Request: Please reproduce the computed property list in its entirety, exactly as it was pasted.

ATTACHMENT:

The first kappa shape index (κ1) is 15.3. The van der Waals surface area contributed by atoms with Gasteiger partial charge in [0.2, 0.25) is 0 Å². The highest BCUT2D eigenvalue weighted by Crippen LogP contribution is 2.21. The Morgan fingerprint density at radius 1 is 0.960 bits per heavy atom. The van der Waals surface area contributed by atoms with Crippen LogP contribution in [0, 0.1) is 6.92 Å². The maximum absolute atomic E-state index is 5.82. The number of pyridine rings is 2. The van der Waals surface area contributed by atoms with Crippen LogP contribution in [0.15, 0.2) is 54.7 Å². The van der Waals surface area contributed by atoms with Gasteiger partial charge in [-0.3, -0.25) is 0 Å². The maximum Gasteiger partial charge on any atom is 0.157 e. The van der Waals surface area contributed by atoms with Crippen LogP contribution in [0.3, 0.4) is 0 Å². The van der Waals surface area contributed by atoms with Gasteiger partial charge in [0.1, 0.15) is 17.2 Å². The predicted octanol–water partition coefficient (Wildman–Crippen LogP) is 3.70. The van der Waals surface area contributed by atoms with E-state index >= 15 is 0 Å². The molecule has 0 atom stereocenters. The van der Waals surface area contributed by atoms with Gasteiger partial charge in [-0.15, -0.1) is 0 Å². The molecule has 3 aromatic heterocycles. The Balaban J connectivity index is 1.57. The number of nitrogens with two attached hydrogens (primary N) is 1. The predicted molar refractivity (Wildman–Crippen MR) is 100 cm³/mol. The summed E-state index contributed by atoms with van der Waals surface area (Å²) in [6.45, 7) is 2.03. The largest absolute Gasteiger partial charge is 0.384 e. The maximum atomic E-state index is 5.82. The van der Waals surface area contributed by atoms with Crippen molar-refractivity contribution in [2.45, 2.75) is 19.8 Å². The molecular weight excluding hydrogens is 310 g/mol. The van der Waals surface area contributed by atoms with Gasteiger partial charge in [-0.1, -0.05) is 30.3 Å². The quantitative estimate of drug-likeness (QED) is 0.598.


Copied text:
The first kappa shape index (κ1) is 15.3. The van der Waals surface area contributed by atoms with Gasteiger partial charge in [0.2, 0.25) is 0 Å². The highest BCUT2D eigenvalue weighted by Crippen LogP contribution is 2.21. The Morgan fingerprint density at radius 1 is 0.960 bits per heavy atom. The van der Waals surface area contributed by atoms with Crippen LogP contribution in [0, 0.1) is 6.92 Å². The maximum absolute atomic E-state index is 5.82. The number of pyridine rings is 2. The van der Waals surface area contributed by atoms with Crippen LogP contribution in [0.15, 0.2) is 54.7 Å². The van der Waals surface area contributed by atoms with Gasteiger partial charge in [-0.3, -0.25) is 0 Å². The maximum Gasteiger partial charge on any atom is 0.157 e. The van der Waals surface area contributed by atoms with Crippen LogP contribution in [0.3, 0.4) is 0 Å². The van der Waals surface area contributed by atoms with Gasteiger partial charge in [0.1, 0.15) is 17.2 Å². The predicted octanol–water partition coefficient (Wildman–Crippen LogP) is 3.70. The van der Waals surface area contributed by atoms with E-state index >= 15 is 0 Å². The molecule has 0 atom stereocenters. The van der Waals surface area contributed by atoms with Gasteiger partial charge in [-0.15, -0.1) is 0 Å². The molecule has 3 aromatic heterocycles. The Balaban J connectivity index is 1.57. The number of nitrogens with two attached hydrogens (primary N) is 1. The predicted molar refractivity (Wildman–Crippen MR) is 100 cm³/mol. The summed E-state index contributed by atoms with van der Waals surface area (Å²) in [6.45, 7) is 2.03. The largest absolute Gasteiger partial charge is 0.384 e. The maximum atomic E-state index is 5.82. The van der Waals surface area contributed by atoms with Crippen molar-refractivity contribution in [2.45, 2.75) is 19.8 Å². The molecular weight excluding hydrogens is 310 g/mol. The van der Waals surface area contributed by atoms with Gasteiger partial charge in [-0.1, -0.05) is 30.3 Å². The quantitative estimate of drug-likeness (QED) is 0.598.